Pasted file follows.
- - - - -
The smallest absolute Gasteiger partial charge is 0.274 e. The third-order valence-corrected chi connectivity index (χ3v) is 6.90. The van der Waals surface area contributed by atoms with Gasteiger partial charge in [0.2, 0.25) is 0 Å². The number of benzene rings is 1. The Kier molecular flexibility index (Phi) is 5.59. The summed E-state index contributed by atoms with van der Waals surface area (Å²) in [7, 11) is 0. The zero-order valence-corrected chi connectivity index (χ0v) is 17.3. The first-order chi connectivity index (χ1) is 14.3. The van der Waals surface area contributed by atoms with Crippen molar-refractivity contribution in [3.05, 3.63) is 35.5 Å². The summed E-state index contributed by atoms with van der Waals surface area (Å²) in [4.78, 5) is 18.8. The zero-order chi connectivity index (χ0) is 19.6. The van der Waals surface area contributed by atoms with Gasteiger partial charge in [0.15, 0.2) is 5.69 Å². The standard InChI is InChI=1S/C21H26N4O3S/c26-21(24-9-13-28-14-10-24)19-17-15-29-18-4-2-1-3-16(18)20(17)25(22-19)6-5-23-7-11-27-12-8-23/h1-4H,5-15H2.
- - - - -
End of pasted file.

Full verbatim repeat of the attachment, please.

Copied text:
The smallest absolute Gasteiger partial charge is 0.274 e. The third-order valence-corrected chi connectivity index (χ3v) is 6.90. The van der Waals surface area contributed by atoms with Gasteiger partial charge in [0.2, 0.25) is 0 Å². The number of benzene rings is 1. The Kier molecular flexibility index (Phi) is 5.59. The summed E-state index contributed by atoms with van der Waals surface area (Å²) in [7, 11) is 0. The zero-order valence-corrected chi connectivity index (χ0v) is 17.3. The first-order chi connectivity index (χ1) is 14.3. The van der Waals surface area contributed by atoms with Crippen molar-refractivity contribution in [3.05, 3.63) is 35.5 Å². The summed E-state index contributed by atoms with van der Waals surface area (Å²) in [4.78, 5) is 18.8. The zero-order chi connectivity index (χ0) is 19.6. The van der Waals surface area contributed by atoms with Gasteiger partial charge in [0.15, 0.2) is 5.69 Å². The standard InChI is InChI=1S/C21H26N4O3S/c26-21(24-9-13-28-14-10-24)19-17-15-29-18-4-2-1-3-16(18)20(17)25(22-19)6-5-23-7-11-27-12-8-23/h1-4H,5-15H2.